When you split your process it gives you specific things to focus on. That makes it easier to get started and helps you avoid feelings of early discouragement. Also improving area gives benefits to the others; small actions build up faster than large thoughts.

Small actions also help move our judgement out of the way. By breaking things down into smaller pieces we can also break down ourselves a little bit. We all have a manner of expectation in our process. Facing that expectation and frustration is easier when we feel the connections between our actions. And we can do that with intention.

The best work is unpredictably pleasing. Everything serves everything else. You can’t control that reaction in other people. But you can pursue it for yourself. Everything else is outside of your scope anyhow.

Now how do you start to get ideas in the first place? What is the simplest way?

I ask for them. Then I wait three days.

My entire life has been, up to that point, about me setting my intention for the next thing to come along. It’s all about finding the right question.

*what I love about practical tools is that they don’t require much energy to run and give you focus and results. And focused results. This is really important to me as i have panic disorder, it runs in the family. I won’t lie: it’s extremely limiting at times and has cost me a lot. It’s given me a lot too but, as a personal point, my toolbox is full of tools that came from mental illness or are greatly influenced by that fact.

Because of that methods that “get me out of the way” aren’t just practical, they can be necessary. My judgement isn’t always feeling that great and my mood swings can be pretty intense and I don’t necessarily need that reflected back to me with more frequency. That’s why I’m careful not to fetishize my process too much either. It works on either side of the fence, so to speak.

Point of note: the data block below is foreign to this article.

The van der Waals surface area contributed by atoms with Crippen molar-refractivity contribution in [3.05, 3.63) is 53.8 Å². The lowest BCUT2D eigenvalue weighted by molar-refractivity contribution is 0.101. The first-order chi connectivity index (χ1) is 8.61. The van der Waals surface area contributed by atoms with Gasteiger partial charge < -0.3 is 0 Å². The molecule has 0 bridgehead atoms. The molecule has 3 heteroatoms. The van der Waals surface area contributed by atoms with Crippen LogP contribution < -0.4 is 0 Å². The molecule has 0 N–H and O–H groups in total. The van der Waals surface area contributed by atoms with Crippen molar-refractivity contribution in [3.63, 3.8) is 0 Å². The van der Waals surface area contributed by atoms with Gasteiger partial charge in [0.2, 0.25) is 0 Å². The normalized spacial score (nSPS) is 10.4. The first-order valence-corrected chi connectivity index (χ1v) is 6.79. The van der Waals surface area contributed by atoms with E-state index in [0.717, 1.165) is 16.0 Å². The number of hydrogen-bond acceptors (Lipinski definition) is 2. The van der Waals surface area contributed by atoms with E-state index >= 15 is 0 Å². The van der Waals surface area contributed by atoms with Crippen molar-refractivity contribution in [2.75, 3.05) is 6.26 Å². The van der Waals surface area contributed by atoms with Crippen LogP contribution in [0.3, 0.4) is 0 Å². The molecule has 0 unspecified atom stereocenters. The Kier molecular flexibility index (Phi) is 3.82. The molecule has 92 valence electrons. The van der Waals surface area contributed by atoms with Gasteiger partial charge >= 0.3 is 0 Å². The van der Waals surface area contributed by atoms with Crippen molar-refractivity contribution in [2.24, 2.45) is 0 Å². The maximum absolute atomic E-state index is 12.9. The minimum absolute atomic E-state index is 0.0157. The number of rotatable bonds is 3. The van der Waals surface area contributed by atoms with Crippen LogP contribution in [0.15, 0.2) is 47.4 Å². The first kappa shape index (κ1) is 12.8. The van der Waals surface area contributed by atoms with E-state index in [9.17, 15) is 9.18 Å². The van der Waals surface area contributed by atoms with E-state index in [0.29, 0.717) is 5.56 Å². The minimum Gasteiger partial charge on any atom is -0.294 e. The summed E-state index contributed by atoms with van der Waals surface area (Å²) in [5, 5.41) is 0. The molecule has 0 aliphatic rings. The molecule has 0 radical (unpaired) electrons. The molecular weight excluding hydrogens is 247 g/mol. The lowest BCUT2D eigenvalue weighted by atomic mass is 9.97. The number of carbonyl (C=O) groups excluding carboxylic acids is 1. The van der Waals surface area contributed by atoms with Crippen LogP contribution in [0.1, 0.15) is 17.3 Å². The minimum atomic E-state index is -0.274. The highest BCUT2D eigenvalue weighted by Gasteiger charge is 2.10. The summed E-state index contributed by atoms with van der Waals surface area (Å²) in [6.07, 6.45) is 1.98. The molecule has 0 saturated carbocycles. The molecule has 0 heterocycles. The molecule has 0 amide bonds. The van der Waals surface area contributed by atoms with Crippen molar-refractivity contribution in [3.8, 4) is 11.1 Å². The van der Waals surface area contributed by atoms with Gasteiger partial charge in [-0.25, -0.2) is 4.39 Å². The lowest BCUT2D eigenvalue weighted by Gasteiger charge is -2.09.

Anxiety emits an immense amount of energy so you can use its searching quality on occasion. However it’s usually overwhelming and takes with everything along with it when it leaves. Like massive flooding in the tributaries. It is exhausting and, if it were up to me alone, little would be done in its wake.

What makes anxiety difficult to treat is that it is a symptom, a physiological state. Not a diagnosis. And there are cognitive, neurological, psychological, psychoanalytical, genealogical, and behavioural studies of anxiety conditions. So though dealing with anxiety attacks is much the same, controlling the physiology, root causes may elude different types of treatment. Especially since we are just starting to understand how different disorders are linked, especially through how our genes regulate the ability to metabolize catecholamines.**

Also recent fMRI imaging is showing us that anxiety disorders cause abnormal reactions to stimulus in the brain. This means that perceptual differences are actually occurring in the brains of people who have anxiety issues. Behaviour modification is based on physiological conditioning, not just psychological ones.

My thoughts have always leaned towards a metabolic disorder of some nature, especially seeing as how strong it runs in the family. The future of support is pointing towards enzymatic personalized medicine rather than in general psychotropic medication.

That’s where I’m headed.

**There are strong links, though no definite answers, to catechol-o-methyl transferase (COMT) and methylenetetrahydrofolate reductase (MTHFR, heh heh) gene expression and aspects of anxiety, depression, OCD, bipolar, schizophrenia and a number of other mental health disorders.

Personally I am interesting in the MTHFR pathways at the moment and have had some (great and terrifying) results with L-5-methyltetrahydrofolate and the methylcobalamin form of B12. This is what I’m trying again, gently, now.